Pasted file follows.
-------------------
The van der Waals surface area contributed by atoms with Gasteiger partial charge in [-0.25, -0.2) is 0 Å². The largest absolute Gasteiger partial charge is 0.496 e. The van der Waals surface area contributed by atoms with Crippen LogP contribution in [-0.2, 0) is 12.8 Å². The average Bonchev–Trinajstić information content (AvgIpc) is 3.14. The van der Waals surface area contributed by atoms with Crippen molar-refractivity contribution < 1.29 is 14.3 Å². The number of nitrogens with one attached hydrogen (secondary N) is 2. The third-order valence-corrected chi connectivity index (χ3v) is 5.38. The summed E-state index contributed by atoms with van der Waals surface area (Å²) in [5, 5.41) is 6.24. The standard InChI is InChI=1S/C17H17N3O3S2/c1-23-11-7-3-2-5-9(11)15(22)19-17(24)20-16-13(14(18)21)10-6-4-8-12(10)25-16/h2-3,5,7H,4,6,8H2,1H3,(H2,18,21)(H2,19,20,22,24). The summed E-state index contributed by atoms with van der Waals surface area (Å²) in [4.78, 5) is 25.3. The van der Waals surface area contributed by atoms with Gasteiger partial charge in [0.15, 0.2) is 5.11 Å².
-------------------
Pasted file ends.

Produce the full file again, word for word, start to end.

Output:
The van der Waals surface area contributed by atoms with Gasteiger partial charge in [-0.25, -0.2) is 0 Å². The largest absolute Gasteiger partial charge is 0.496 e. The van der Waals surface area contributed by atoms with Crippen LogP contribution in [-0.2, 0) is 12.8 Å². The average Bonchev–Trinajstić information content (AvgIpc) is 3.14. The van der Waals surface area contributed by atoms with Crippen molar-refractivity contribution < 1.29 is 14.3 Å². The number of nitrogens with one attached hydrogen (secondary N) is 2. The third-order valence-corrected chi connectivity index (χ3v) is 5.38. The summed E-state index contributed by atoms with van der Waals surface area (Å²) in [5, 5.41) is 6.24. The standard InChI is InChI=1S/C17H17N3O3S2/c1-23-11-7-3-2-5-9(11)15(22)19-17(24)20-16-13(14(18)21)10-6-4-8-12(10)25-16/h2-3,5,7H,4,6,8H2,1H3,(H2,18,21)(H2,19,20,22,24). The summed E-state index contributed by atoms with van der Waals surface area (Å²) in [4.78, 5) is 25.3. The van der Waals surface area contributed by atoms with Gasteiger partial charge in [0.15, 0.2) is 5.11 Å².